Orison Books holds a fundraiser to help with design and production costs of upcoming titles

Local press Orison Books, founded in 2014 by Luke Hankins, is running an Indiegogo campaign to funds toward design and production costs of new titles.

Press release from the organization:

In 2014, Luke Hankins, Senior Editor of Asheville Poetry Review, started a new literary press, Orison Books. Orison Books is a 501(c)(3) non-profit literary publishing press focused on the life of the spirit from a broad range of perspectives.

Orison Books is conducting a fundraiser through Indiegogo, an online crowdfunding platform, which will end October 13th, at http://www.igg.me/at/orisonbooks. Our goal is to raise $15,000 to help with the design and production costs of our upcoming titles.

Orison Books is entirely a labor of love, staffed by volunteers; none of its editorial staff is paid.

In March, 2015, Orison Books released its inaugural title, I Scrape the Window of Nothingness: New & Selected Poems by the Romanian-American poet Stella Vinitchi Radulescu. Radulescu’s book has received much praise from readers and critics alike. In its newsletter, Image Journal described Radulescu’s words as “so spare and polished they shine”; poet David Dodd Lee calls her work “a triumph of being, a war against banality.”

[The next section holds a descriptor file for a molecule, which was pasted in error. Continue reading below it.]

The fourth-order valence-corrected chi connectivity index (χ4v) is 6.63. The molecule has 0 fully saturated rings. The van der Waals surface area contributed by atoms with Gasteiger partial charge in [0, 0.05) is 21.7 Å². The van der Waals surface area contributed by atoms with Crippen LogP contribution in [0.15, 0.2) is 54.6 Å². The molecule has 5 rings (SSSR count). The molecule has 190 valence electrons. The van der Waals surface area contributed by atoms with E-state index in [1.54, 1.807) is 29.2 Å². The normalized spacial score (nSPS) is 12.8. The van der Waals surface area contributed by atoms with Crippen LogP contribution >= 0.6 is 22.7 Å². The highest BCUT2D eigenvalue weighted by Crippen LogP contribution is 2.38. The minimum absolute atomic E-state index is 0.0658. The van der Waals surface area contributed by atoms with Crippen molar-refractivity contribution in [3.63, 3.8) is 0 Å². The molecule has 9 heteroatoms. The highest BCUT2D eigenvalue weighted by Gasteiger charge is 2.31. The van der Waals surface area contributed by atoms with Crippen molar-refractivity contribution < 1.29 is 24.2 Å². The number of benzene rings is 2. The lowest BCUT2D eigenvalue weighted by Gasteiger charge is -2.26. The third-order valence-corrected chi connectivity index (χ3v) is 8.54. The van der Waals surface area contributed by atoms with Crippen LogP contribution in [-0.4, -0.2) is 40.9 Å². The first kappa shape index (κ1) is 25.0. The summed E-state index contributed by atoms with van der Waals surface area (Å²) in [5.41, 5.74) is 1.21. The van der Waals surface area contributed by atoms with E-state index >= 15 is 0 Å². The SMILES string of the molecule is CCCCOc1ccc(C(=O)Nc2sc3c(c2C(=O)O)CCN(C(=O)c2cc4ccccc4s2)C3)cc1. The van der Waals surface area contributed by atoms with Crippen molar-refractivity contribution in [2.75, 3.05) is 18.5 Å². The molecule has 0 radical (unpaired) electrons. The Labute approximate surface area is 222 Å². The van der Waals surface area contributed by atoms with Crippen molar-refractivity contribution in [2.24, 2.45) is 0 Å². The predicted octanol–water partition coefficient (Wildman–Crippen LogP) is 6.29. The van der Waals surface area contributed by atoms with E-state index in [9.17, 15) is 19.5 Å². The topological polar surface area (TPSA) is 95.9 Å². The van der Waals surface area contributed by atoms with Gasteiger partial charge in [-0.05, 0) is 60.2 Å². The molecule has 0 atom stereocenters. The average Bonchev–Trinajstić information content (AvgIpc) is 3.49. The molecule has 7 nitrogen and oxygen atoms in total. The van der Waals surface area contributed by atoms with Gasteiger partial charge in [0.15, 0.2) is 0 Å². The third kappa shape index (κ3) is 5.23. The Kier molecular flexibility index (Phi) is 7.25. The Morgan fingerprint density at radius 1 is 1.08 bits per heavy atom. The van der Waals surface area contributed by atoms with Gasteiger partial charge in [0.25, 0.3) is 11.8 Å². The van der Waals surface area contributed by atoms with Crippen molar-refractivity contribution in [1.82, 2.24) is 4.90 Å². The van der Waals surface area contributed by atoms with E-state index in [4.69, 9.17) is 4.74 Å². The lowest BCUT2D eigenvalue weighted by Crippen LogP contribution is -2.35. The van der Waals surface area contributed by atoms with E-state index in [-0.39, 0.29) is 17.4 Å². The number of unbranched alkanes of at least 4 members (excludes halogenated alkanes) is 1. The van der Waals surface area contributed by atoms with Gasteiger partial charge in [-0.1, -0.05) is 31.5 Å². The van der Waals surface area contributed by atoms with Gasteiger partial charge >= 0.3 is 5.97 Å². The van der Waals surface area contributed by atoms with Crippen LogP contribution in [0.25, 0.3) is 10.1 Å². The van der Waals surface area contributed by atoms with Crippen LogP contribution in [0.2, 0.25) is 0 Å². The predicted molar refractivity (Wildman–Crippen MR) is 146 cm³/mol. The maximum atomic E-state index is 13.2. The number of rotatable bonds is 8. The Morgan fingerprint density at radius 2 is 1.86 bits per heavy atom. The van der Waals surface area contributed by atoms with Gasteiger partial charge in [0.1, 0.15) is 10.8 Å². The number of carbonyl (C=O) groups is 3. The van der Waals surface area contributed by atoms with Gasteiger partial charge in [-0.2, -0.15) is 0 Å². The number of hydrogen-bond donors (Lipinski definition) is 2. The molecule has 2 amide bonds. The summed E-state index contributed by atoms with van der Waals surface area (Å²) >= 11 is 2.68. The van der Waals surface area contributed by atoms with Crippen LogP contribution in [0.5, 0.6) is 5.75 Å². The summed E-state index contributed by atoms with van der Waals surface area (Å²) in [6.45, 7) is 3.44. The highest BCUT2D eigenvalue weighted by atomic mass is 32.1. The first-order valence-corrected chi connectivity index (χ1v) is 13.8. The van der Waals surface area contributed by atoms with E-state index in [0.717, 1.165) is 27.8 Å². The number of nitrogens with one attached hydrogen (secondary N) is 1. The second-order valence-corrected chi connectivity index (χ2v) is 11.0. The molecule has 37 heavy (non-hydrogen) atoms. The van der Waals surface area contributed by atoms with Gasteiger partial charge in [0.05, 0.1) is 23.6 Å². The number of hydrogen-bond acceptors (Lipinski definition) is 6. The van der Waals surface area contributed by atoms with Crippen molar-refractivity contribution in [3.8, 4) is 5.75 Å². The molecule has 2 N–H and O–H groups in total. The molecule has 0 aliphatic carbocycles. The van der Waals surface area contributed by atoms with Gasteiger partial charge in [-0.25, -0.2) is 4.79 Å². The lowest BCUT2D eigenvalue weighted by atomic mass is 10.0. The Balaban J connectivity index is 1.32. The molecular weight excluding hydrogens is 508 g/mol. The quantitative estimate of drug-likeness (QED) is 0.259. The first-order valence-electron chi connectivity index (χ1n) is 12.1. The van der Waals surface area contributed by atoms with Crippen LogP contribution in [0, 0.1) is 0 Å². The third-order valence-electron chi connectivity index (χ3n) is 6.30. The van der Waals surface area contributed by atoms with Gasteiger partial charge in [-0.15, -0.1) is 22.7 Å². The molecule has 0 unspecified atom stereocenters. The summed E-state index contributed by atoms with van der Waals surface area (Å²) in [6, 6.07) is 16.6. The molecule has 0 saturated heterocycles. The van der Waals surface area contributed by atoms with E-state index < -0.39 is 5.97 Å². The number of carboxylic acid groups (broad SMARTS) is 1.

This November, Orison Books will release Requiem for Used Ignition Cap by J. Scott Brownlee, selected by C. Dale Young as the winner of the inaugural Orison Poetry Prize. Yusef Komunyakaa says about Brownlee’s book, “Requiem for Used Ignition Cap pulses with imagery that grounds and levitates mind and body. […] Brownlee juxtaposes mind and spirit, and there’s nowhere these poems don’t dare to go.”

We have several exciting titles lined up for the new year, including:

The Divine Magnet: Herman Melville’s Letters to Nathaniel Hawthorne, edited by scholar Mark Niemeyer, with a foreword by Pulitzer Prize-winning novelist Paul Harding.
Constellarium, the debut poetry collection by Jordan Rice, which chronicles the author’s gender transition and engages the ontological quandaries that arise from this experience, reckoning with family history and religious heritage along the way.
The Orison Anthology, a new annual collection of the finest spiritually-engaged writing that appeared in periodicals during the previous year.


About Alli Marshall
Alli Marshall has lived in Asheville for more than 20 years and loves live music, visual art, fiction and friendly dogs. She is the winner of the 2016 Thomas Wolfe Fiction Prize and the author of the novel "How to Talk to Rockstars," published by Logosophia Books. Follow me @alli_marshall

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